A big part of what makes a person an entrepreneur is a desire to do, to create. Drive, passion and a go getter mentality are traits you will come across often in communities dedicated to startup building.
As important as the activity you pursue is, it is just as important to recharge, to take down time and tend to yourself. The best way to find balance between doing and recharging is reading.
Hands down taking the time to sit still and cultivate curiosity for the stories and ideas of others is key. To tend to the enterprise of yourself while still allowing your mind to get out there making connections.
With that I share with you some of my favorites filled with great insights, storytelling and winning ideas to keep you primed even as you reboot.
The Art of the Start 2.0: The Time-Tested, Battle-Hardened Guide for Anyone Starting Anything by Guy Kawasaki
An inside view that’s been thoroughly updated and expanded from the first print, this gets to the heart of what’s needed to be an entrepreneur.
Kawasaki is a venture capitalist who offers glimpses into the objectives of V.C.’s. This can assist with crafting your own V.C. pitch. In addition, it is an excellent guide to help hone marketing. Plenty can be found here that is useful across all stages of launching a startup and expanding it. This is a man who has seen Silicon Valley from the start, from Apple to well beyond.
Not a passive book, it will be questioning you upfront about how and why you create meaning while providing valuable insight and practicality. Start here and be the better for it.
Inside Silicon Valley: How the Deals Get Done by Marc Phillips
A short but definitive read about the most crucial aspect of startups aiming big, pitching VCs.
Continuing on the topic of acquiring capital, if you want straight to the point step by step guidance on how to craft your pitch deck and what the steps look like as you go, this is the book you need. Take the time, make your notes and get out there hustling.
Phillips outlines what you need and how to bring it together. More than a book, this is a tool you’ll use and one you’ll be glad you read. Offering personable and current tales this is for anyone who wants to better understand how deals happen, whether first coming into the culture and scene of Silicon Valley or those within who want to connect to the pitch process with greater clarity.
The Lean Startup by Eric Ries
Whether your business is brick and mortar oriented or purely web based this is focused and structured guidance on running efficiently and cutting unnecessary overhead.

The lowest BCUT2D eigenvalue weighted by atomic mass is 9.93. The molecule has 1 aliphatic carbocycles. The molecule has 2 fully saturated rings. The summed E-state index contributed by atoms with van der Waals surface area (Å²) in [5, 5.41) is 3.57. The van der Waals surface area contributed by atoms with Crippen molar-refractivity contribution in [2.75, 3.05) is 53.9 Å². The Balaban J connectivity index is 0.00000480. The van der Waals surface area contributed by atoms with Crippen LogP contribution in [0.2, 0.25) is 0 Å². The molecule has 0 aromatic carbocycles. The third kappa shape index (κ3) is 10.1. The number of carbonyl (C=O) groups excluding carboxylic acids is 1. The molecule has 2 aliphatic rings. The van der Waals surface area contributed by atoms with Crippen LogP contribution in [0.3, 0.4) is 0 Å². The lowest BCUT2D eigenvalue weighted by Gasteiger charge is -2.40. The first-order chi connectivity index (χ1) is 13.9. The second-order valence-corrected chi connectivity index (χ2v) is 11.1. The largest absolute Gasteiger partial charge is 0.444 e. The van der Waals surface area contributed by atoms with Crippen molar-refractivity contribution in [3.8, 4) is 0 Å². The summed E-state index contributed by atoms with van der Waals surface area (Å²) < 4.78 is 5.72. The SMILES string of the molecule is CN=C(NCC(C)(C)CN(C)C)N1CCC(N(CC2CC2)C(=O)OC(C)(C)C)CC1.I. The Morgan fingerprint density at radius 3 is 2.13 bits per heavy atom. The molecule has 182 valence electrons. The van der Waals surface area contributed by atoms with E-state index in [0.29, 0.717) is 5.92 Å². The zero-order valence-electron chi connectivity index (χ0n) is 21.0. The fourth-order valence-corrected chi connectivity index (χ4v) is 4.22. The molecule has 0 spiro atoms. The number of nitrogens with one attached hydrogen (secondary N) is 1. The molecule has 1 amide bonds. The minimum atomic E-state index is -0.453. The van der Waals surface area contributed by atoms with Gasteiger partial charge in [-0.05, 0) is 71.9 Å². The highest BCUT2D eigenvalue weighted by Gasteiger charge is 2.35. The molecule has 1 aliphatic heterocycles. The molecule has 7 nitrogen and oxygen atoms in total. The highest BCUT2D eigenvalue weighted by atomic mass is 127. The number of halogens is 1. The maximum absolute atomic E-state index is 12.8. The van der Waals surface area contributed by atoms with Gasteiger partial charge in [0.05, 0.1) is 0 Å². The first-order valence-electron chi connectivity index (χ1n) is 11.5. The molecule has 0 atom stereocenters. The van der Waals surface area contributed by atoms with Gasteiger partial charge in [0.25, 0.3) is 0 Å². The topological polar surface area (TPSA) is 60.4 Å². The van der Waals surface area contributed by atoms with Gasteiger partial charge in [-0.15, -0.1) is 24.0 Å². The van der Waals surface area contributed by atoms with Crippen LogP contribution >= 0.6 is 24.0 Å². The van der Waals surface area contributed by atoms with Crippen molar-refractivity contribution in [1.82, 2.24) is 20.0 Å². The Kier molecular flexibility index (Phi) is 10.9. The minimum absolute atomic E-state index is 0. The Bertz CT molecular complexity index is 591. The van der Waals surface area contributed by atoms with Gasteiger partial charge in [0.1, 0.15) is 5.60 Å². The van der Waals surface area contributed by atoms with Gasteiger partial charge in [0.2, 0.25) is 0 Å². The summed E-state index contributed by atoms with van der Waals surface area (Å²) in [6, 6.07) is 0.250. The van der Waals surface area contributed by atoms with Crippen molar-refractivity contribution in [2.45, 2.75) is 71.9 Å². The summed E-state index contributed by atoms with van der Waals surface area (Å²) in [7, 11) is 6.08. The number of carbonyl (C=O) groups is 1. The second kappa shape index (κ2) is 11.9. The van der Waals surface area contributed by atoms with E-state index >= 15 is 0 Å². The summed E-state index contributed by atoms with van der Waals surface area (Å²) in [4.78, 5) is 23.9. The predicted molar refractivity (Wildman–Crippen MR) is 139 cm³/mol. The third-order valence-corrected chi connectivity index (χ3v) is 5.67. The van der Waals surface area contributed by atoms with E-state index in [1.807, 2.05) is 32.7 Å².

Ries offers sound, methodical approaches to how to get down to basics, while going over how to collect feedback and fine tune your products while avoiding mistakes.
If you’re looking for a new way of approaching business planning, you’ll appreciate that Ries moves away from the traditional wisdom of a 3-5 year business plan and focuses on a faster more responsive methodology. His stress on experimentation and on iterative design planning, rather than on overdone construction, gives a refreshing take.
Founders at Work: Stories of Startups’ Early Days by Jessica Livingston
A diverse collection spanning three decades, several waves therein and over thirty leaders sharing their stories.
Need another reason? How about that Livingston is a founding partner at Y Combinator and organizes Startup School the one day conference intro to YC, an organization deeply invested in supporting startups and connecting new founders with inside information.
Whether purely for entertainment or for knowledge gathering this is a stimulating read filled with anecdotes and guidance sure to provide inspiration to those fascinated by technical innovation.
Crossing the Chasm: Marketing and Selling Disruptive Products to Mainstream Customers by Geoffrey A. Moore
This is the drill down guide to understanding the lifecycle of high technology adoption and the mindset of clients at each stage.
There are five major stages in adoption and each require different strategies to reach: Innovators, early adopters, early majority, late majority and laggards. Moore focuses on the different wants of each type of client as well as the “chasm”: looking at how success with early adopters gives way to the challenges of marketing to a majority share.
If one of your key goals is to coordinate your outreach as effectively as possible this book is unbeatable. Adding to its appeal, it has been updated to illustrate new insights in how marketing needs to get done.
Heart, Smarts, Guts, and Luck: What It Takes to Be an Entrepreneur and Build a Great Business by Anthony K. Tjan and Richard J. Harrington
What’s your entrepreneurial profile? What traits can make or break you as a leader? How can you wield them to your advantage?
That’s what this book helps bring into focus.
Tjan and Harrington began by studying the personality and traits of hundreds of successful individuals. They took leaders from around the world and across age ranges then analyzed traits and grouped them into which major elements they discovered. The four key factors found are, as the title says: heart, smarts, guts and luck. Within the book you’ll get support identifying yourself with the E.A.T, the entrepreneurial aptitude test.